This is especially problematic with the second category of stamps. Gravure printing is highly accurate, but there are often gradations of normal for final colors because it is difficult to deliver the exact amount of ink of each color over an entire press run. A small difference in ink amount may result in a visually different color, even if no color is entirely missing.
The use of a magnifier is important to check whether a heavy or light print of a particular color is responsible for the odd color, or whether an intended color did not print at all.
Generally, what the expertizer is looking for is the presence of dots of color of a certain size and intensity that should be present as seen on a normal example. A light print of those dots can have a major effect on the final color — enough to convince a collector that a color must be missing.
In my experience, about 30 percent of submissions will not pass the magnification test.
For those that do, out come the ultraviolet light detectors. At this point, having a normal example of the stamp to compare with the patient is critical.
There are three possible results: no tagging where there should be tagging, tagging that is clearly altered from normal, and what appears to be normal tagging.
No tagging may actually be a positive sign as some known errors simply skipped a part of production, including tagging.
Altered tagging is disqualifying. It indicates that not only the tagging but the printed design as well have been subjected to some sort of agent that has changed the stamp from what came off the press. Another 20 to 30 percent of submissions will fail this test.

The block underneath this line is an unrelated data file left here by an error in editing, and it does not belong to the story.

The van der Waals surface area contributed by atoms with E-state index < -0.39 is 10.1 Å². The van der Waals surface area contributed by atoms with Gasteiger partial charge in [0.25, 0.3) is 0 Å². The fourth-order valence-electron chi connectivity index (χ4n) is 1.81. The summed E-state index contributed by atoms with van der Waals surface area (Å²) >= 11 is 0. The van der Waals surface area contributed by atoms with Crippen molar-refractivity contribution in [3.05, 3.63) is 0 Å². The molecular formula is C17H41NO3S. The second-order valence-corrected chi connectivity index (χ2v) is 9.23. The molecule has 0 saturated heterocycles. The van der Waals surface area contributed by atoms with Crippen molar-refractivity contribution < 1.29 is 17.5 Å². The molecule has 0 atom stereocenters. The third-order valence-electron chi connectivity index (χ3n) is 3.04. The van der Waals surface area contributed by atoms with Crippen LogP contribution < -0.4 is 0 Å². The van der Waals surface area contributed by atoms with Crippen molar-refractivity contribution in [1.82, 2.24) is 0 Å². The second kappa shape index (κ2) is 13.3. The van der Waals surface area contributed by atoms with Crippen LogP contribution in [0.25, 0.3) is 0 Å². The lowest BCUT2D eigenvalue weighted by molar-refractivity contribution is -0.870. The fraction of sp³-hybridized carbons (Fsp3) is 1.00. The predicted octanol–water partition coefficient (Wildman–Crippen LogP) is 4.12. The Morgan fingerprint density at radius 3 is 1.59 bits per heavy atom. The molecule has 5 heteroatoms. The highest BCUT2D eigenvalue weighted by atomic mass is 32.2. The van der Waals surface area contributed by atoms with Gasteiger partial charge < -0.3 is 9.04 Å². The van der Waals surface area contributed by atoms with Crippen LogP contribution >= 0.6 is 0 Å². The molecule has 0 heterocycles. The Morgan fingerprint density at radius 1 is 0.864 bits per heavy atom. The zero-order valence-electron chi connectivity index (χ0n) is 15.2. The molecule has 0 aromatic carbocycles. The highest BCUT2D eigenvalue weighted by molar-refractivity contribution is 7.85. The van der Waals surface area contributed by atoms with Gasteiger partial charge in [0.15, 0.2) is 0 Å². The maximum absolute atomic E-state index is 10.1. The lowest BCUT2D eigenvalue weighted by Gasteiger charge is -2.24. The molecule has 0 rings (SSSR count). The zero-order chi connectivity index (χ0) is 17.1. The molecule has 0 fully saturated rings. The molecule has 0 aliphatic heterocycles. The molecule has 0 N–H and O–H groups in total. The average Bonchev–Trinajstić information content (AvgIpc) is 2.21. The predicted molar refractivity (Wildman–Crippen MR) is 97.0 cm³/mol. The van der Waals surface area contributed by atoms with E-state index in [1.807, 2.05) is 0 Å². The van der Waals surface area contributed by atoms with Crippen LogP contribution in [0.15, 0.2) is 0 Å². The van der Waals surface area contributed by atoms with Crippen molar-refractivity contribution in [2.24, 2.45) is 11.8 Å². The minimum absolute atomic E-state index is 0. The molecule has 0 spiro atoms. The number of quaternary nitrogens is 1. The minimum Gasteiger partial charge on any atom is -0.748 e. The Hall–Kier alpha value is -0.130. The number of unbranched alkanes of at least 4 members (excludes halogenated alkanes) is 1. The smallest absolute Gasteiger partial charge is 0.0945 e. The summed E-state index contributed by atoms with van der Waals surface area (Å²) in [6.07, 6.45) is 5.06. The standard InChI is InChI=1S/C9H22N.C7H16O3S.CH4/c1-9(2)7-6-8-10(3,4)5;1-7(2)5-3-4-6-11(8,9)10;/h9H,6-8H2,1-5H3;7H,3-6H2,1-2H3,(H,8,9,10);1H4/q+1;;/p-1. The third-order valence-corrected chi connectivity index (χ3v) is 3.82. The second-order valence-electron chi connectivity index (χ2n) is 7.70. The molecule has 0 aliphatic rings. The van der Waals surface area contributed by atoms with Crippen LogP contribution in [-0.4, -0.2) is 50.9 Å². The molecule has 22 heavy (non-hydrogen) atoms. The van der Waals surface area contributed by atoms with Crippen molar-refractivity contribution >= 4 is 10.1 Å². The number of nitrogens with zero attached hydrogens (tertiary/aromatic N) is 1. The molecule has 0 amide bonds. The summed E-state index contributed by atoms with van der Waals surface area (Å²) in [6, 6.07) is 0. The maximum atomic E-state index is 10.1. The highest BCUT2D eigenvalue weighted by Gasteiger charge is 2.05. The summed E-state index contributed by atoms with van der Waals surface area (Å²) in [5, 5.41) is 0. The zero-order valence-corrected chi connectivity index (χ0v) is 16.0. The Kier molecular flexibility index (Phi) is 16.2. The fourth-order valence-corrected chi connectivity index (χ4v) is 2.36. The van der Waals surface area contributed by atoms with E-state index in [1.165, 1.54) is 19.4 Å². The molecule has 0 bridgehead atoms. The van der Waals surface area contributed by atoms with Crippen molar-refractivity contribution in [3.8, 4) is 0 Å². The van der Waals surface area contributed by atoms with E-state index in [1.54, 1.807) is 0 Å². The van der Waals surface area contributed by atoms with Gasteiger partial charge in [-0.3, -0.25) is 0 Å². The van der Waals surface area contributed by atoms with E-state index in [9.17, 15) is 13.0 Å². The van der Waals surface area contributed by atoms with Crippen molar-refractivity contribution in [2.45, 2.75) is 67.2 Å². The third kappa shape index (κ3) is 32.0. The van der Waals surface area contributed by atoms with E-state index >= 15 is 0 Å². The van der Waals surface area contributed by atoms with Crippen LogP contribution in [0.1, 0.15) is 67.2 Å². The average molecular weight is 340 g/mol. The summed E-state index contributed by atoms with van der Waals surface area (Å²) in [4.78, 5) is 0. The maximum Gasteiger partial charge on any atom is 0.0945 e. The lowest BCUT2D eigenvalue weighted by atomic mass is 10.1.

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A finding of normal tagging is a good sign, but not determinative. There are some methods of altering colors that seem to have little to no effect on tagging, but they do affect the brightness of the white paper that will be evident on normal examples.
You can encounter a stamp where a color is definitely missing when viewed under magnification and where the tagging seems to be normal, but because the white areas in the design and the frame have a dingy appearance, it is probably altered.
This tip-off is more valid with mint stamps than with used. Stamps that have gone through the mails and stamps that have been washed from envelope paper may have been subjected to substances that changed the colors, thus mimicking an error or masking an alteration.
About 30 percent of the stamps that get to this point are identifiable as altered.
It needs to be mentioned that collectors are sometimes able to submit additional evidence with a color-omitted candidate. This evidence can include prior expertization records, expert opinions, articles in the philatelic press, a statement of how the submitter obtained the stamp, or a letter from the printer who may have been asked in the past to review the stamp.
These can be helpful as the expertizer works to reach a conclusion. However, prior conclusions cannot be accepted on their face. I have even found letters from a printer that are wrong. After all, the printer may not be especially tuned in to alteration techniques.
Please keep in mind that this is a brief overview to provide a sense of how an expertizer approaches a stamp submitted as a possible color-omitted error. Most patients will yield their secrets using these methods, but others may require much more study and research.
And using these methods may result in two experts coming to different conclusions, and an extended correspondence to try to resolve the issues. However, there will be a very few cases in which agreement is not possible, resulting in a “no opinion.”
Expertizing is as much art as science.